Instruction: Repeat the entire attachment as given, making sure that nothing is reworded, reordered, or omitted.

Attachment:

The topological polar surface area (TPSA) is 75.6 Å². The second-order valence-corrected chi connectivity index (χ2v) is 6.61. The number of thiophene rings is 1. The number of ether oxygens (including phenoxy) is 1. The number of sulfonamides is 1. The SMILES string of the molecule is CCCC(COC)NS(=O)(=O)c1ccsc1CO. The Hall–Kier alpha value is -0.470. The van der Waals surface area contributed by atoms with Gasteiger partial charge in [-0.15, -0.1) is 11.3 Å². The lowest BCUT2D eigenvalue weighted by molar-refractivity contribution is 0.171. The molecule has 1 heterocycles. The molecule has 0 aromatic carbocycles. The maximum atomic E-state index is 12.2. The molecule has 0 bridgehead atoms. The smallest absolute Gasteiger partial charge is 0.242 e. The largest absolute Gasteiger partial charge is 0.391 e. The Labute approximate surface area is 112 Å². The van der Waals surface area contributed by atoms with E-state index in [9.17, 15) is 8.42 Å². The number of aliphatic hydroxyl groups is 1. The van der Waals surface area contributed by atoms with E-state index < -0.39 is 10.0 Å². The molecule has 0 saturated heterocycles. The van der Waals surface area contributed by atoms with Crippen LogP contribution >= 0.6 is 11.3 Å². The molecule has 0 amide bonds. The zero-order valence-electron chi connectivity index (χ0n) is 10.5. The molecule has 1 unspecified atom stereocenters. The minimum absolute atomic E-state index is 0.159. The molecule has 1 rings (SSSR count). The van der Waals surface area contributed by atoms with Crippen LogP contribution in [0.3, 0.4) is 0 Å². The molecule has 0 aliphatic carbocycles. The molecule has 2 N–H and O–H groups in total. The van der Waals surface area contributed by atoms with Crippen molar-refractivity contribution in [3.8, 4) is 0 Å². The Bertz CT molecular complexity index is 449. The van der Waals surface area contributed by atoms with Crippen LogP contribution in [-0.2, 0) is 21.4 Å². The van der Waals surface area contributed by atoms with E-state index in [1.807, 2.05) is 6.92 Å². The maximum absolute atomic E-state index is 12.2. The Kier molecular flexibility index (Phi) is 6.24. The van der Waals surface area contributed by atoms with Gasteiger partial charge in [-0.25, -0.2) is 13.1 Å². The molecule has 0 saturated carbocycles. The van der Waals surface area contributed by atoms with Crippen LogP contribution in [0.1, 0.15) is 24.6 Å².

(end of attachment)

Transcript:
The topological polar surface area (TPSA) is 75.6 Å². The second-order valence-corrected chi connectivity index (χ2v) is 6.61. The number of thiophene rings is 1. The number of ether oxygens (including phenoxy) is 1. The number of sulfonamides is 1. The SMILES string of the molecule is CCCC(COC)NS(=O)(=O)c1ccsc1CO. The Hall–Kier alpha value is -0.470. The van der Waals surface area contributed by atoms with Gasteiger partial charge in [-0.15, -0.1) is 11.3 Å². The lowest BCUT2D eigenvalue weighted by molar-refractivity contribution is 0.171. The molecule has 1 heterocycles. The molecule has 0 aromatic carbocycles. The maximum atomic E-state index is 12.2. The molecule has 0 bridgehead atoms. The smallest absolute Gasteiger partial charge is 0.242 e. The largest absolute Gasteiger partial charge is 0.391 e. The Labute approximate surface area is 112 Å². The van der Waals surface area contributed by atoms with E-state index in [9.17, 15) is 8.42 Å². The number of aliphatic hydroxyl groups is 1. The van der Waals surface area contributed by atoms with E-state index < -0.39 is 10.0 Å². The molecule has 0 saturated heterocycles. The van der Waals surface area contributed by atoms with Crippen LogP contribution >= 0.6 is 11.3 Å². The molecule has 0 amide bonds. The zero-order valence-electron chi connectivity index (χ0n) is 10.5. The molecule has 1 unspecified atom stereocenters. The minimum absolute atomic E-state index is 0.159. The molecule has 1 rings (SSSR count). The van der Waals surface area contributed by atoms with Crippen LogP contribution in [0.3, 0.4) is 0 Å². The molecule has 0 aliphatic carbocycles. The molecule has 2 N–H and O–H groups in total. The van der Waals surface area contributed by atoms with Crippen molar-refractivity contribution in [3.8, 4) is 0 Å². The Bertz CT molecular complexity index is 449. The van der Waals surface area contributed by atoms with Crippen LogP contribution in [-0.2, 0) is 21.4 Å². The van der Waals surface area contributed by atoms with E-state index in [1.807, 2.05) is 6.92 Å². The maximum absolute atomic E-state index is 12.2. The Kier molecular flexibility index (Phi) is 6.24. The van der Waals surface area contributed by atoms with Gasteiger partial charge in [-0.25, -0.2) is 13.1 Å². The molecule has 0 saturated carbocycles. The van der Waals surface area contributed by atoms with Crippen LogP contribution in [0.1, 0.15) is 24.6 Å².